What They Say:
One morning, Suruga Kanbaru meets Ougi Oshino, who calls himself a nephew of Meme Oshino. He tells Suruga about a rumor of “the Lord Devil” that grants any wish. Suruga is worried that the identity of the Lord Devil is none other than herself because she made a wish on “the Monkey’s Paw.” The item was left behind by her mother, and turned Suruga into a Rainy Devil and made her try to kill Koyomi Araragi. In order to find out the identity of the Lord Devil, Suruga decides to meet the Lord Devil, but who she sees at the meeting spot is the most unexpected person – Rouka Numachi, Suruga’s old archrival…
Sixth arc to the Monogatari series’ second season.
The audio presentation for this release is quite good for a stereo mix as it presents the original Japanese language using the PCM encoding. The dialogue here is what dominates the show to be sure as it comes hard and fast quite often with a lot of placement throughout. There’s some very minor action but the way the mix works is to handle the quick cuts, placement along the forward soundstage and to immerse you in it as best as it can. And it does it very, very well. The nature of the show is one where it has its quiet moments, but when it gets running with the fast paced dialogue and the way it shifts scenes so much, it’s impressive and comes across cleanly and beautifully here.
Originally airing in 2014, the transfer for this TV special is presented in its original aspect ratio of 1.78:1 in 1080p using the AVC codec. With fives episodes to this arc that aired on one day, it’s spread across two discs with two episodes on the first and three on the second. Shows animated by Shaft really require high definition transfers in order to shine and it does just that here, keeping the bit rate steady in the high thirties throughout, the stills and the strong, vibrant colors it chooses to employ. With a range of styles to be had, the transfer brings it all home in a really strong way with no loss of detail, solid colors and very fluid looking animation that stands out all the more because of the encoding. With so many detailed and interesting backgrounds, being able to soak them up when paused or enjoying them in motion is just all the better with what’s done here.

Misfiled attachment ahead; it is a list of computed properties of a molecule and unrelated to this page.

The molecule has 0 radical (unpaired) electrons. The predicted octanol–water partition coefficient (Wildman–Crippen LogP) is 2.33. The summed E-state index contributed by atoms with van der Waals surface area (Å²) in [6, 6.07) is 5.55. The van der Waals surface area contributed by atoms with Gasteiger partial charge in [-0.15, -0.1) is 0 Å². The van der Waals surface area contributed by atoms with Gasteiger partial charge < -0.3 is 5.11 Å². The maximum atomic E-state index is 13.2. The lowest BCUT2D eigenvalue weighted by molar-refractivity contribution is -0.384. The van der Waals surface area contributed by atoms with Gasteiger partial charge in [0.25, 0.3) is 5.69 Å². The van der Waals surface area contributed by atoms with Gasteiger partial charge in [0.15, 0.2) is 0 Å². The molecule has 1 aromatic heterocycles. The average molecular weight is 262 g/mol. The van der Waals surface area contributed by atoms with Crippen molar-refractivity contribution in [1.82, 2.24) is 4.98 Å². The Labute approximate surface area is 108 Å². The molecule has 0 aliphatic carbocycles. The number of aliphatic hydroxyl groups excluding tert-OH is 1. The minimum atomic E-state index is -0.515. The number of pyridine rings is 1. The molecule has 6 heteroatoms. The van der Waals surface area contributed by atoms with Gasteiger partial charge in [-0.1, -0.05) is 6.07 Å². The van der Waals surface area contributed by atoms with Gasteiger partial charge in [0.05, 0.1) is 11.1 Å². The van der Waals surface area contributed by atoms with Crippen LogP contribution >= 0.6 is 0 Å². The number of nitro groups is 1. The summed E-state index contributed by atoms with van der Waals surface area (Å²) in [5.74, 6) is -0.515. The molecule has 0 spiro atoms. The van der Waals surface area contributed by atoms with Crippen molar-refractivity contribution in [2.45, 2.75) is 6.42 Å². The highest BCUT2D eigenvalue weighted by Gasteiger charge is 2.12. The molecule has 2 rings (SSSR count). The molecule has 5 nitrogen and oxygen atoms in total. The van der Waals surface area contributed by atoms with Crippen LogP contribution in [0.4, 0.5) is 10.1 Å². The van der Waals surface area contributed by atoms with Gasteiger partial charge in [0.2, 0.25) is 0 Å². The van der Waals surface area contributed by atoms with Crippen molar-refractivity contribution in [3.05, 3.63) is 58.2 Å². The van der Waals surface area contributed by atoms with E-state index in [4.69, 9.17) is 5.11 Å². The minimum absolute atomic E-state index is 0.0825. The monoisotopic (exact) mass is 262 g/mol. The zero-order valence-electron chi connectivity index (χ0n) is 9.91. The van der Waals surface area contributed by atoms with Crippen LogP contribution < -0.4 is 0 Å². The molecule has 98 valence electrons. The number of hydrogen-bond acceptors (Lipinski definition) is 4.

The packaging for this single case release is pretty nicely done with a slipcase for the Blu-ray case that has a few extras inside that fans will like. The packaging has a blue and green design to it to it across the board that works well with what it wants to present. The front cover of the slipcover is nicely done with Suruga in her basketball uniform as she hangs from the rim, all of which is set against a bright blue sky. It has a great sense of energy about it, and a little red hue around her to add to it, and it really does stand out well. The reverse side goes in a very different direction as we get her and Rouka together sitting back to back in their respective school uniforms while the background has a star filled night sky to add to the atmosphere just right. Inside the slipcover we get a great package of postcards with the characters from this arc that are beautifully designed and we also get great twenty page booklet that goes into the show lightly with a lot of character artwork, images from the show and the preview panels in an easier to see form with translated text. It’s not full of really detailed information, but it’s got a great feeling to it and definitely adds some value here. The Blu-ray case basically replicates the front cover artwork with a clean look to it and a white side panel instead of the purple which helps to tie it all together nicely. There aren’t any inserts in here but we do get a nice piece of background artwork on the reverse side of the basketball court from afar that we saw in the show often which is definitely a welcome setting.